Responding to the worldwide refugee crisis—which the United Nations has called “the biggest humanitarian emergency of our era”—President Obama vowed last September that the United States would accept 10,000 Syrian refugees and 85,000 refugees total over the following 12 months. With much fanfare, the State Department hit its Syrian refugee quota this week. But with just one month left, it is still 15,000 short of its overall target, and if it continues at its current pace, it will come up 3,000 short.
But here are seven reasons why hitting the target would be a major accomplishment.
1) A slow start: The biggest reason that the State Department is cutting it close is that it suffered one of its slowest starts in recent years. In the prior three fiscal years (FYs), the refugee target was 70,000, and yet even with a higher goal this year, the United States had accepted fewer refugees at the midpoint of this year than at the same time in any of those years (the purple bolded line in the chart below). While the United States has usually ramped up slightly during the second half of prior years, it has taken an historic effort to catch up this year.
Figure: Monthly Refugee Admissions to the United States (FY 2013-FY 2016)
Source: State Department
2) Most refugees in a month ever: If the United States is to reach its goal this year, it will need to accept nearly 15,000 refugees in September. This is more than any month that the State Department has made available since 2001 and possibly the most ever. Although month-by-month statistics are unavailable for the record year of FY 1992 when the United States admitted 132,000 refugees, the average monthly intake was only 11,000, making it possible that this September will be the most ambitious month in history.
3) Late planning: A major reason for the slow start is that the agencies had planned throughout FY 2015 to accept only 75,000 in FY 2016. It was not until two weeks before the start of the year that Secretary of State John Kerry changed course and decided to increase the number by 10,000. The agencies scrambled to adjust, but it took time to ramp up. “As an operational person and for planning purposes, I had anticipated an increase from 70,000 to 75,000,” Barbara Strack, Refugee Affairs Division Chief of U.S. Citizenship and Immigration Services (USCIS), told Congress on October 1st last year. In order to meet the goal, the agency needed to “surge” hundreds of refugee officers into Jordan from February to April to conduct enough interviews to meet the goal.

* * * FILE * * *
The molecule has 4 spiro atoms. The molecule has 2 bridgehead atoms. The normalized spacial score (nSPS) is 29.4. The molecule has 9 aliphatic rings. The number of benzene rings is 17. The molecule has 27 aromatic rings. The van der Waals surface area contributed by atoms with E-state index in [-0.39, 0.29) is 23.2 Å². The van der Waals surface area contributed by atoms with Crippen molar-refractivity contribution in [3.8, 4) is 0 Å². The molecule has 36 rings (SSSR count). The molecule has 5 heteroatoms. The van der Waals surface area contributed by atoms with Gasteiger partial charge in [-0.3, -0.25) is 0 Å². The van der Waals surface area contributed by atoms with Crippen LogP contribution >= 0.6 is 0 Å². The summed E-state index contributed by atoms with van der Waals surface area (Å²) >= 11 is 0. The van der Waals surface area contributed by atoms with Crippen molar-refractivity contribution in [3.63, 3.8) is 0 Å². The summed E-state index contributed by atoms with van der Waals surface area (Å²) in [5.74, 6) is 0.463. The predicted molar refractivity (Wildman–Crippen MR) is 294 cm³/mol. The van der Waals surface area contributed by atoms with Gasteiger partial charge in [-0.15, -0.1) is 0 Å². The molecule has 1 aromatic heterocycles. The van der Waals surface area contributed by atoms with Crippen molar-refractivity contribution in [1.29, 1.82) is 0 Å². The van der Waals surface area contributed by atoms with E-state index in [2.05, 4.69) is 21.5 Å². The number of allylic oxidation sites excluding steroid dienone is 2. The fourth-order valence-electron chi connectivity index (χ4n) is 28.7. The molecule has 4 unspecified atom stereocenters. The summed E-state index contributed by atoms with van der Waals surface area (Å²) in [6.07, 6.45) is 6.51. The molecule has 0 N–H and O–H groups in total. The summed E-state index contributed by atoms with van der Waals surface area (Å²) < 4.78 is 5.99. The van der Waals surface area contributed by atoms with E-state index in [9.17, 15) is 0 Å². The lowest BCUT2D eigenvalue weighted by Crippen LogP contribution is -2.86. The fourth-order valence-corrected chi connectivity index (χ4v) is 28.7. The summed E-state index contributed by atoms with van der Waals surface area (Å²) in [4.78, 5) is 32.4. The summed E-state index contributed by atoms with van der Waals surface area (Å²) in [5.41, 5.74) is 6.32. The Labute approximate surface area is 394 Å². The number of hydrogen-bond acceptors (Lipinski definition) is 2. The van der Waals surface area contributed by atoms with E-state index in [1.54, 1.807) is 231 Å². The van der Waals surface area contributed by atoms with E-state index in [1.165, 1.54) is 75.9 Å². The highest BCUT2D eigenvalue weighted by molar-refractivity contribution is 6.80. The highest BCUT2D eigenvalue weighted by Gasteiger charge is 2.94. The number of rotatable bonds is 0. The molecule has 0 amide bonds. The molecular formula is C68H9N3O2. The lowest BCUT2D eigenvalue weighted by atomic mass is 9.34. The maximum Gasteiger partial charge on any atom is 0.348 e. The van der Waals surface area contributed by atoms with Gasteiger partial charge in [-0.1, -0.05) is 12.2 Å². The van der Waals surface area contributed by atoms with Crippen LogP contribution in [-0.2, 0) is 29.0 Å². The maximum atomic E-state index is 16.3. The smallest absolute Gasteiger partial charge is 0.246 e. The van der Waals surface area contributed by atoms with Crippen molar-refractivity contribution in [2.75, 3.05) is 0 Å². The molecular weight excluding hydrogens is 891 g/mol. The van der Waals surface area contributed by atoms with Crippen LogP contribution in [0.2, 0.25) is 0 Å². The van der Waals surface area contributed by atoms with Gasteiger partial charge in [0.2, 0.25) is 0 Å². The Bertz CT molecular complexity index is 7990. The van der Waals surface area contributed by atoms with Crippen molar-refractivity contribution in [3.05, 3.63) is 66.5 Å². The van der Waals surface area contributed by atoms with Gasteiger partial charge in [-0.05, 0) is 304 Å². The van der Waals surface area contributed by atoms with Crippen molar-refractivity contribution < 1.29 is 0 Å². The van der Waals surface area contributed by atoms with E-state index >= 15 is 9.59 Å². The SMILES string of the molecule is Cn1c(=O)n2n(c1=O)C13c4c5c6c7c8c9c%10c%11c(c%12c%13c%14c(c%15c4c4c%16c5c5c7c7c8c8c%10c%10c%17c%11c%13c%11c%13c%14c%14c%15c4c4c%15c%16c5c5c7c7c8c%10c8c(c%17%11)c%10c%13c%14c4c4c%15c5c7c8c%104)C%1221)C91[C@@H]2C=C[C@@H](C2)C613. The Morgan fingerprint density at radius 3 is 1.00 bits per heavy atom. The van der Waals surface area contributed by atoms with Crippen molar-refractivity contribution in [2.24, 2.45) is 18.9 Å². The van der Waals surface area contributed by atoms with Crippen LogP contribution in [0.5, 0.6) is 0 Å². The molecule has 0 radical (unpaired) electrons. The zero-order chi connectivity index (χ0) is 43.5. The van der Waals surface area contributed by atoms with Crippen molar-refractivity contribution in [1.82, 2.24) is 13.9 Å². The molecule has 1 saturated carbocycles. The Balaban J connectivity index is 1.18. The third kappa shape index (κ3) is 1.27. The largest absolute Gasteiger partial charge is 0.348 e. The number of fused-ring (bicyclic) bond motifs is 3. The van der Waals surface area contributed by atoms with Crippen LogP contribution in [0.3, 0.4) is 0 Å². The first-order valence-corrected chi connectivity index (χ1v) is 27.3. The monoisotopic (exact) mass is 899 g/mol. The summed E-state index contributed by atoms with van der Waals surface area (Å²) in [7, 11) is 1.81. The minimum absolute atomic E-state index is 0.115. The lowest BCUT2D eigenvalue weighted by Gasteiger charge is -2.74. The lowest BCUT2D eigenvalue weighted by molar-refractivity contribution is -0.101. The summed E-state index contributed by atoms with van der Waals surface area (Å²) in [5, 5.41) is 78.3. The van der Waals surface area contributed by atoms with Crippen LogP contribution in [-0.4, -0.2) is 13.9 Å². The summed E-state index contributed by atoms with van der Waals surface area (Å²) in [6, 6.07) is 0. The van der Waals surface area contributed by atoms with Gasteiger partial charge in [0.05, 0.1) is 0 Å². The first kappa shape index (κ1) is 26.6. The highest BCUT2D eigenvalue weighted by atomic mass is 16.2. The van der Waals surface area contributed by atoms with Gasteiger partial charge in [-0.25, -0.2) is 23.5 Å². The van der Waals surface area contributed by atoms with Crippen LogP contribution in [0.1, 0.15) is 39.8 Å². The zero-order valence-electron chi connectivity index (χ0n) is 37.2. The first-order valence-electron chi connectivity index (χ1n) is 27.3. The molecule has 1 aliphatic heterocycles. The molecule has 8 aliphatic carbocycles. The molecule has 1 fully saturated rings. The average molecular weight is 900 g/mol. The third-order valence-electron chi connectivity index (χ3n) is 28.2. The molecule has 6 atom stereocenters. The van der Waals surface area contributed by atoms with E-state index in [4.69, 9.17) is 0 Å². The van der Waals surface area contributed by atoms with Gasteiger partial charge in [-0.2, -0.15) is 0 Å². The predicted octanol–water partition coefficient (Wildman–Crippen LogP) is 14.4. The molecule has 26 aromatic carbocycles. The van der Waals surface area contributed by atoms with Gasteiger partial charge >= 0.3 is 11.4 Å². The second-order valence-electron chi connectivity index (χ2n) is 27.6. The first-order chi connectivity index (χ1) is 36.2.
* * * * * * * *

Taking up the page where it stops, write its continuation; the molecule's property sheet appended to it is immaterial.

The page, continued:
4) No new money: The agencies are already on pace to admit 12,000 more refugees this year than last year, despite receiving no new funding to do so. The agencies actually did not ask for new money. The State Department’s representative Larry Bartlett told Congress in October that the department was “looking for efficiencies across its programs.” Ms. Strack told Congress that USCIS believed that there was “sufficient funding… to cover the 85,000 anticipated admissions in FY ‘16 by reprioritizing between programs.” But again, reprioritizations and efficiencies take time, and the lack of new money likely delayed their ability to ramp up, making the accomplishment all the more impressive.
5) Humanitarian emergencies everywhere: On top of these 85,000 refugees, the Office of Refugee Resettlement will also have to deal with the most Cuban arrivals since 1980, the most asylum-seekers at the border claiming a credible fear of persecution in their home countries ever, and a massive influx of unaccompanied immigrant children. The administration warned Congress as early as December that it may fall short of the money needed to handle the number of unaccompanied children, and that has in the past resulted in money being taken from the refugee program.
6) The most difficult cases: Assuming that it takes in as many as it did last month, the United States is on pace to accept roughly 13,000 Syrian refugees this year, which is more than 5 times the amount it admitted last year. These cases require the highest level of security review. USCIS’s Fraud Detection and National Security Directorate conducts enhanced reviews of Syrian refugee cases that require more manpower than the typical refugee case. They employ surveillance to check any factually verifiable claim that the refugee makes during the process. This leads to higher rejection rates, which also makes these cases much more difficult to process.
7) Hostile political climate: Maybe this goes without saying, but it has taken political determination to effectuate a 21 percent increase in the number of refugees in the face of congressional opposition and, at times, even public opposition. In 1980, Congress entrusted the president with the responsibility, after hearings with Congress, to raise the refugee goal precisely in order to insulate the decision-making from such political whims. The fact that the president has exercised the authority deserves credit.
This achievement, however, should be seen in context: 85,000 refugees is 0.13 percent of the total number of forcibly displaced persons around the world this year who have fled their homes to escape violence and persecution. The president’s current goal for FY 2017 is 100,000, which is still lower than the share of refugees worldwide that the country has taken historically. I have argued that this number could be increased through exempting refugees from the normal immigration quotas and admitting refugees with private sponsors, neither of which would require more money from Congress.